I'd give this book a strong recommendation for both teachers and parents who want to add a wonderful Christmas story to their book collection. This story doesn't have the cheesy, sappy, or overly sentimental feel that Christmas stories sometimes have. It is an excellent introduction to the concept that other cultures celebrate holidays in different ways than Americans, and yet it also shares the magic of some of the enjoyable American Christmas holiday traditions like Christmas Stockings and Santa Claus.
Buy These Helen Recorvits Books Online
My Name Is Yoon is the first in a series about young Korean immigrant to the U.S. This book has stunning and sensitive artwork that won the Ezra Jack Keats New Illustrator Award in 2004.
This is the third book in the series. This is a story about bullying and false friendship, but don't worry, Yoon succeeds in outwitting the tiger who tries to steal her bracelet. A must-add title to a teacher's classroom collection for its empathetic qualities.
Christmas Hubs by Wannabwestern
- An Orange for Frankie by Patricia Polacco
The frigid, snow-covered, outlying farmstead near early 20th century Lansing Michigan is the setting of An Orange for Frankie, a children's Christmas story written by Patricia Polacco.
- The Gift of the Christmas Cookie by Dandi Mackall
The Gift of the Christmas Cookie by Dandi Daley Mackall is a realistic Christian fiction story set during the Depression-Era 1930s features a young boy named Jack and an angel-shaped cookie that teaches the meaning of Christmas.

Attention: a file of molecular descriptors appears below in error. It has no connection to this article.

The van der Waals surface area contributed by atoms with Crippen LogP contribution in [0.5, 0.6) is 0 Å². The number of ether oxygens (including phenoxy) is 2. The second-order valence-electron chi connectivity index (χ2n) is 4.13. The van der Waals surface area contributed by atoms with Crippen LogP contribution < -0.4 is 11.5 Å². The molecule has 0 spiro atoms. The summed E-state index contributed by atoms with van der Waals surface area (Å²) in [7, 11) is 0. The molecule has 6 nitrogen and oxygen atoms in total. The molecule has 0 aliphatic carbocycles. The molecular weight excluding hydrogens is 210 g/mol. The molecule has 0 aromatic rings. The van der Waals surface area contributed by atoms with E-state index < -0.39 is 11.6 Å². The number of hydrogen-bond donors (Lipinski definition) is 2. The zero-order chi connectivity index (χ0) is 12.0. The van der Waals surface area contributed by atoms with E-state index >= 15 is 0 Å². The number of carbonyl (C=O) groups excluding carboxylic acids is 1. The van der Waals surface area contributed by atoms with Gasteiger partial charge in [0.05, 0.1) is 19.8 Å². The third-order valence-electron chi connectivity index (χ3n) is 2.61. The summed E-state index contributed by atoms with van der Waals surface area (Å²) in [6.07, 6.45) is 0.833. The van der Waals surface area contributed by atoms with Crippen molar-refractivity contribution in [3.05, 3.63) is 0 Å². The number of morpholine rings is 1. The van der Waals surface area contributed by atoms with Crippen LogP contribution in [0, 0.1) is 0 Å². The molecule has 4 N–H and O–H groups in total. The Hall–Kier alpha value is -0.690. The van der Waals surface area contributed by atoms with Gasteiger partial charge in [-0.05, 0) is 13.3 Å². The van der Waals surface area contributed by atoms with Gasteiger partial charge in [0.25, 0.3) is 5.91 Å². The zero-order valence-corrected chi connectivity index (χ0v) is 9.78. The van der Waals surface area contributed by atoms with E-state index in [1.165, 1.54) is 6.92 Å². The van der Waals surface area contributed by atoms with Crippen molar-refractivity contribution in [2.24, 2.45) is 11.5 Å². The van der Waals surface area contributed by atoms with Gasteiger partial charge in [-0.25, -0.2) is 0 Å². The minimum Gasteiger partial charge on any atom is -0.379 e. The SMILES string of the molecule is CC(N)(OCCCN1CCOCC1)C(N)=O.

- Christmas Cookies: Bite-Size Holiday Lessons
Christmas Cookies: Bite-Size Holiday Lessons by Amy Krouse Rosenthal and illustrated by Jane Dyer is a fanciful cookie book that brings a whole new perspective on holiday baking.
- 15 Ways to Beat the Christmas Blues
15 quick ways to add holiday cheer when the Christmas blues knock on your door.
- The Gingerbread Boy by Paul Galdone
The Gingerbread Boy ISBN 0899191630, 1975, Clarion, by author Paul Galdone retells the traditional folktale about a gingerbread boy who loves to taunt folks then run away.
- The White Felt Stocking: An Inspiring True Story
My Grandmother lost the use of her hand after brain tumor surgery 25 years ago, but she still persists in making ornate white felt Christmas stockings for others. This story is a triumph over difficult circumstances and dedicated to Grandma.
- The Littlest Angel by Charles Tazewell
The Littlest Angel, by Author Charles Tazewell has been in publication continuously for over 60 years, making it one of the most well-known Christmas stories ever published. Read more here...
- The Crippled Lamb by Max Lucado
The Crippled Lamb by popular Christian author Max Lucado and artist and illustrator Liz Bonham is one Christian picture book that truly shines on its own merits as a well-told story.
More by this Author
Here is the basic formula I use for our library's story hour. I use books, music, movement, and transitions to create the sense of routine that young children crave.
The Grouchy Ladybug by Eric Carle first published in 1977 is a children's book classic. It's visual appeal and themes of telling time, bullying, and comparing sizes will entertain preschool and elementary age audiences....
The key to a successful birthday party at any child's age is to remember that the goal is to make that child feel special while helping guests to have a good time, too. As simple as this assertion is, making it happen...